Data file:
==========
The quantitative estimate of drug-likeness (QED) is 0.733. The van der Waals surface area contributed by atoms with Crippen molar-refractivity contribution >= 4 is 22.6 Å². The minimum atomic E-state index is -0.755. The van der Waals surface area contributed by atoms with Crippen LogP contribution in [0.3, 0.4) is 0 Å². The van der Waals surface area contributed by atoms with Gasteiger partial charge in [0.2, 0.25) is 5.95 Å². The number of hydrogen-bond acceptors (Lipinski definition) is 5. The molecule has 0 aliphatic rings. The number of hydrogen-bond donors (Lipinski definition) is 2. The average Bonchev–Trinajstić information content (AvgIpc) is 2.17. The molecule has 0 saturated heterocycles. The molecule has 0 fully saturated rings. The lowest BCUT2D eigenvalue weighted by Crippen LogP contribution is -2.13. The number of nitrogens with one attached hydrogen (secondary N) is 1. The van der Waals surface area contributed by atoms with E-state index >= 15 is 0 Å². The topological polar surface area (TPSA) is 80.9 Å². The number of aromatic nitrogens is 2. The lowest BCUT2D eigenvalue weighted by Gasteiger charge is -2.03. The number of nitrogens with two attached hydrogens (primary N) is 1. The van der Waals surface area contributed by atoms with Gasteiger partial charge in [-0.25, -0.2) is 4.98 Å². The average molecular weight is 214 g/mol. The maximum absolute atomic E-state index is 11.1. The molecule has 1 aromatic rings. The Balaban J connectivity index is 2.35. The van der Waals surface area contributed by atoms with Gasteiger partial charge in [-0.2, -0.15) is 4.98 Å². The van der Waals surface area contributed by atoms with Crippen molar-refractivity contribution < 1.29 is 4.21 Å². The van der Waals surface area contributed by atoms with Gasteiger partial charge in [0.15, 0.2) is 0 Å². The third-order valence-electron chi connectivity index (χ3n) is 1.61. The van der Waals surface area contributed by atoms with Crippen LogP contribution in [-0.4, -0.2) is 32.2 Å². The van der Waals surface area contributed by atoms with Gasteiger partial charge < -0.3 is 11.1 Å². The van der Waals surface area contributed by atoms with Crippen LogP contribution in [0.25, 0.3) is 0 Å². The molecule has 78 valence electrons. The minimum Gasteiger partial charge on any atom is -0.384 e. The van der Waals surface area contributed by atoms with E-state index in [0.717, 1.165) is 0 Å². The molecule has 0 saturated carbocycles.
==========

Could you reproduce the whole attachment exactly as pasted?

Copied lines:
The quantitative estimate of drug-likeness (QED) is 0.733. The van der Waals surface area contributed by atoms with Crippen molar-refractivity contribution >= 4 is 22.6 Å². The minimum atomic E-state index is -0.755. The van der Waals surface area contributed by atoms with Crippen LogP contribution in [0.3, 0.4) is 0 Å². The van der Waals surface area contributed by atoms with Gasteiger partial charge in [0.2, 0.25) is 5.95 Å². The number of hydrogen-bond acceptors (Lipinski definition) is 5. The molecule has 0 aliphatic rings. The number of hydrogen-bond donors (Lipinski definition) is 2. The average Bonchev–Trinajstić information content (AvgIpc) is 2.17. The molecule has 0 saturated heterocycles. The molecule has 0 fully saturated rings. The lowest BCUT2D eigenvalue weighted by Crippen LogP contribution is -2.13. The number of nitrogens with one attached hydrogen (secondary N) is 1. The van der Waals surface area contributed by atoms with E-state index >= 15 is 0 Å². The topological polar surface area (TPSA) is 80.9 Å². The number of aromatic nitrogens is 2. The lowest BCUT2D eigenvalue weighted by Gasteiger charge is -2.03. The number of nitrogens with two attached hydrogens (primary N) is 1. The van der Waals surface area contributed by atoms with Gasteiger partial charge in [-0.25, -0.2) is 4.98 Å². The average molecular weight is 214 g/mol. The maximum absolute atomic E-state index is 11.1. The molecule has 1 aromatic rings. The Balaban J connectivity index is 2.35. The van der Waals surface area contributed by atoms with Gasteiger partial charge in [-0.2, -0.15) is 4.98 Å². The van der Waals surface area contributed by atoms with Crippen molar-refractivity contribution < 1.29 is 4.21 Å². The van der Waals surface area contributed by atoms with Gasteiger partial charge in [0.15, 0.2) is 0 Å². The third-order valence-electron chi connectivity index (χ3n) is 1.61. The van der Waals surface area contributed by atoms with Crippen LogP contribution in [-0.4, -0.2) is 32.2 Å². The van der Waals surface area contributed by atoms with Gasteiger partial charge < -0.3 is 11.1 Å². The van der Waals surface area contributed by atoms with Crippen LogP contribution in [0.25, 0.3) is 0 Å². The molecule has 78 valence electrons. The minimum Gasteiger partial charge on any atom is -0.384 e. The van der Waals surface area contributed by atoms with E-state index in [0.717, 1.165) is 0 Å². The molecule has 0 saturated carbocycles.